[end-of-life In Specialized Medical Pediatrics Department: A French National Survey]


[end-of-life In Specialized Medical Pediatrics Department: A French National Survey]


Ravanello A; Desguerre I; Frache S; Hubert P; Orbach D; Aubry R


Archives Pédiatrie




Accompagnement de fin de vie; End-of-life accompanying; Intensive care; Neurologie; Neurology; Onco-hematology; Onco-hématologie; Pediatric palliative care; Pediatrics; Pédiatrie; Réanimation; Soins palliatifs pédiatriques


AIMS: In France, most of children die in the hospital. This national survey aimed to achieve better understanding of end-of life care in specialized medical pediatrics departments for children facing the end-of-life, identify the available resources, put forward the difficulties encountered by professionals and describe end-of-life paths of children who died in these departments. MATERIAL AND METHODS: This study is based on a nationwide survey conducted among all existing specialized medical pediatrics departments (onco-haematology, neurology, reanimation) in France in 2015. RESULTS: Among 94 specialized medical pediatrics departments in France, 53 participated in our survey (response rate=56%). At the time of the survey, 13% of inpatients were facing the end-of-life. Regarding training, 13% of departments did not have personnel trained in palliative care and 21% did not set up any professional support. However, when taking care of a child's end of life in 2014, 77% of these departments solicited a regional resource team of pediatric palliative care. This survey helps describe 225 end-of-life paths of children decease of a terminal illness in the specialized pediatrics departments. Seventy-two percent suffered from refractory symptoms before their death, 64% were concerned by a terminal sedation and 75% by a limitation of life-sustaining treatment decision. CONCLUSION: End-of-life care is a reality for specialized pediatrics departments. The frequency of major and refractory symptoms often requires the completion of sedation. The resources of service are acceptable but some deficiencies have been noted especially concerning training and support for caregivers, adaptation of premises or family support.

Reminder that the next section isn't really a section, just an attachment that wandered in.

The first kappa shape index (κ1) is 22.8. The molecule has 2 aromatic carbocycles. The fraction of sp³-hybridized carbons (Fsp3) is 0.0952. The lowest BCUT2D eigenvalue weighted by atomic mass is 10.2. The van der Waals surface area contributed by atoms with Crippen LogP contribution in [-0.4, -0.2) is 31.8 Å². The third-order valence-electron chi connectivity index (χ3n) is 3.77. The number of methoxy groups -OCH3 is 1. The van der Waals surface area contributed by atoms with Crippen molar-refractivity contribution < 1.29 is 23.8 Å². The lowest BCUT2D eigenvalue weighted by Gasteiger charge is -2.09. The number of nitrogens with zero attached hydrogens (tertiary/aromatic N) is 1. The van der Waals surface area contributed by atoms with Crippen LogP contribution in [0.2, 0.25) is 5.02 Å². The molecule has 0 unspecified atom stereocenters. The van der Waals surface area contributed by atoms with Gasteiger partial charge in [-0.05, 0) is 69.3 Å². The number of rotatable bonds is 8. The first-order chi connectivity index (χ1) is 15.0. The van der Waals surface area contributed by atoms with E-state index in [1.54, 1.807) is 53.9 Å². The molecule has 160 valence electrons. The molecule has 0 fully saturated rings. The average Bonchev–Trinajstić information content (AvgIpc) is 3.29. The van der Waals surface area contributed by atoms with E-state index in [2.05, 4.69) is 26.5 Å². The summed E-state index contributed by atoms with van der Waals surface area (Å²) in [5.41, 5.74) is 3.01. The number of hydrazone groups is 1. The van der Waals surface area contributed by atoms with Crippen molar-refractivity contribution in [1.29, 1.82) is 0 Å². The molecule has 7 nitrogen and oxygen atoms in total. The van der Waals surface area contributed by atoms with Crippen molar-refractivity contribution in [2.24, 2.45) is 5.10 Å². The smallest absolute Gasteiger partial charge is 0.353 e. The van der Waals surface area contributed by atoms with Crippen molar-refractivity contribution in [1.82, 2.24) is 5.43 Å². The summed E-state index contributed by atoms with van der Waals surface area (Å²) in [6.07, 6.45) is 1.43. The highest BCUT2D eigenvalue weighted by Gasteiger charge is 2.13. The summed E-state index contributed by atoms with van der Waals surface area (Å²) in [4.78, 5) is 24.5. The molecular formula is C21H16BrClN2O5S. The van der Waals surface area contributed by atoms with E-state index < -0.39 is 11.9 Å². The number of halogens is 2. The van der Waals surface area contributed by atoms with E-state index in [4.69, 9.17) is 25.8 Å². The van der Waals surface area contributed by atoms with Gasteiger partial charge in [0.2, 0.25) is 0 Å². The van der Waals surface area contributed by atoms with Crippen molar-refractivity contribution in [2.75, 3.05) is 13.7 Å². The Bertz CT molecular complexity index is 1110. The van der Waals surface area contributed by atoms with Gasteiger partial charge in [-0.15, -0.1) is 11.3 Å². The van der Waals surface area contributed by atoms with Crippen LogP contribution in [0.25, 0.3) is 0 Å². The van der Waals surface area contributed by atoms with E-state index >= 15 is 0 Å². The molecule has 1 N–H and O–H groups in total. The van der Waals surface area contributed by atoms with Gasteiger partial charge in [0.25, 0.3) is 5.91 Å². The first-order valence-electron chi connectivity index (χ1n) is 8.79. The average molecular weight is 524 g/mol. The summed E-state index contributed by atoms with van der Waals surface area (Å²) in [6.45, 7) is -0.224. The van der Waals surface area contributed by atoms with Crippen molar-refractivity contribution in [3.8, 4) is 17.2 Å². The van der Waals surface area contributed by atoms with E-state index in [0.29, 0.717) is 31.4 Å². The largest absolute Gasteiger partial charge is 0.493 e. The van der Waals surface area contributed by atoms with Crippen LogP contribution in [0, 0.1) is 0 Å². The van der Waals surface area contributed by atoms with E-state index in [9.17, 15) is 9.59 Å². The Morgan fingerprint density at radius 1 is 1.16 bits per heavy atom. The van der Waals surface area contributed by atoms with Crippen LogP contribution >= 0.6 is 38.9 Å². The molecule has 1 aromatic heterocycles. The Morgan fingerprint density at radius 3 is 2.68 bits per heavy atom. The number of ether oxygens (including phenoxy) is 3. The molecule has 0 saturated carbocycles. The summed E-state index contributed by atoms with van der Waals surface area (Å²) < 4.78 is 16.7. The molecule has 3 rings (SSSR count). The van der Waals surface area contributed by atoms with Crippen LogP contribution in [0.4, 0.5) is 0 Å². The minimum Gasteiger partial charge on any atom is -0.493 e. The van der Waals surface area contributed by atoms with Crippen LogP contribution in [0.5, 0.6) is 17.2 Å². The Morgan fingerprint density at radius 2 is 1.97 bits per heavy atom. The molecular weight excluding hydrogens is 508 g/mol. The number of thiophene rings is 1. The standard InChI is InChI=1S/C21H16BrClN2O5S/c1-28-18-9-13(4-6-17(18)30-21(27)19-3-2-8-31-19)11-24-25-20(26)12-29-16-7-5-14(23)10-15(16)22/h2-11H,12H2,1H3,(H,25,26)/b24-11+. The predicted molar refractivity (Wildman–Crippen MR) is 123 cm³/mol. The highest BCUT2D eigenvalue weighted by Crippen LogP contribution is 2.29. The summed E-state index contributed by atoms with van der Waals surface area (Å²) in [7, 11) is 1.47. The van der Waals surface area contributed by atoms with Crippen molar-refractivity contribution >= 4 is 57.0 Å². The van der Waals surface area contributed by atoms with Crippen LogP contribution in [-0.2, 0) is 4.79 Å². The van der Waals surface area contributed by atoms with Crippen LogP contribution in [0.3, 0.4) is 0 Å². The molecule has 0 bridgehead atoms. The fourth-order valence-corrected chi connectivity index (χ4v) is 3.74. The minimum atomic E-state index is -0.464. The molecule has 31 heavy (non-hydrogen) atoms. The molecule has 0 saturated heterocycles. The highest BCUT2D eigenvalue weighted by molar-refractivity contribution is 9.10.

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Ravanello A; Desguerre I; Frache S; Hubert P; Orbach D; Aubry R, “[end-of-life In Specialized Medical Pediatrics Department: A French National Survey],” Pediatric Palliative Care Library, accessed May 27, 2022, https://pedpalascnetlibrary.omeka.net/items/show/10843.

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